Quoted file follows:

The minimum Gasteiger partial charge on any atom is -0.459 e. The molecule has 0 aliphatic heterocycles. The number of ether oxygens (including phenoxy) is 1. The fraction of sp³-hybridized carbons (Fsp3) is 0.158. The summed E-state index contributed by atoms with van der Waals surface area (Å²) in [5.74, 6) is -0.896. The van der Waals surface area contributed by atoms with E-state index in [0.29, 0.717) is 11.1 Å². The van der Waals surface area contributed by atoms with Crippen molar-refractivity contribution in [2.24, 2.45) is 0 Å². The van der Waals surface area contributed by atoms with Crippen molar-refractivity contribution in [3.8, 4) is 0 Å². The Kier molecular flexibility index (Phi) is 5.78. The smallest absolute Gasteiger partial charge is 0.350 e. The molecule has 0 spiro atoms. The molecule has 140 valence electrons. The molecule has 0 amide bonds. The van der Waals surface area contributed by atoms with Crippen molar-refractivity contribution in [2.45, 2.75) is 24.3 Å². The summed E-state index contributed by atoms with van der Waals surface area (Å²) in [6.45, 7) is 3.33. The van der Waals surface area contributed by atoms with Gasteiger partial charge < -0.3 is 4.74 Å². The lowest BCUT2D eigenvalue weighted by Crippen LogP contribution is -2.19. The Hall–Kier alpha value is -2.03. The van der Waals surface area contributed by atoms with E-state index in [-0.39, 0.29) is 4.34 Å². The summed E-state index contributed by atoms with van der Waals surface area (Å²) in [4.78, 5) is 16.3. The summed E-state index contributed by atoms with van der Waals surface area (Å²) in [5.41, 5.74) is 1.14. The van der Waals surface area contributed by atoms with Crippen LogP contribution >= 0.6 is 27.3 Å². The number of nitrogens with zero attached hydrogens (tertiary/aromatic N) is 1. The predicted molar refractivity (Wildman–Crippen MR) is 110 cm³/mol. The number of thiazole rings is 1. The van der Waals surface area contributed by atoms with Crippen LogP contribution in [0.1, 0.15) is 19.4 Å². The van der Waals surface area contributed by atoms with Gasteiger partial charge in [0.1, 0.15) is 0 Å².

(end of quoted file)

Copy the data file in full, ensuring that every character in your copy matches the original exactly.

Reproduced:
The minimum Gasteiger partial charge on any atom is -0.459 e. The molecule has 0 aliphatic heterocycles. The number of ether oxygens (including phenoxy) is 1. The fraction of sp³-hybridized carbons (Fsp3) is 0.158. The summed E-state index contributed by atoms with van der Waals surface area (Å²) in [5.74, 6) is -0.896. The van der Waals surface area contributed by atoms with E-state index in [0.29, 0.717) is 11.1 Å². The van der Waals surface area contributed by atoms with Crippen molar-refractivity contribution in [2.24, 2.45) is 0 Å². The van der Waals surface area contributed by atoms with Crippen molar-refractivity contribution in [3.8, 4) is 0 Å². The Kier molecular flexibility index (Phi) is 5.78. The smallest absolute Gasteiger partial charge is 0.350 e. The molecule has 0 spiro atoms. The molecule has 140 valence electrons. The molecule has 0 amide bonds. The van der Waals surface area contributed by atoms with Crippen molar-refractivity contribution in [2.45, 2.75) is 24.3 Å². The summed E-state index contributed by atoms with van der Waals surface area (Å²) in [6.45, 7) is 3.33. The van der Waals surface area contributed by atoms with Gasteiger partial charge < -0.3 is 4.74 Å². The lowest BCUT2D eigenvalue weighted by Crippen LogP contribution is -2.19. The Hall–Kier alpha value is -2.03. The van der Waals surface area contributed by atoms with E-state index in [-0.39, 0.29) is 4.34 Å². The summed E-state index contributed by atoms with van der Waals surface area (Å²) in [4.78, 5) is 16.3. The summed E-state index contributed by atoms with van der Waals surface area (Å²) in [5.41, 5.74) is 1.14. The van der Waals surface area contributed by atoms with Crippen LogP contribution >= 0.6 is 27.3 Å². The number of nitrogens with zero attached hydrogens (tertiary/aromatic N) is 1. The predicted molar refractivity (Wildman–Crippen MR) is 110 cm³/mol. The number of thiazole rings is 1. The van der Waals surface area contributed by atoms with Crippen LogP contribution in [0.1, 0.15) is 19.4 Å². The van der Waals surface area contributed by atoms with Gasteiger partial charge in [0.1, 0.15) is 0 Å².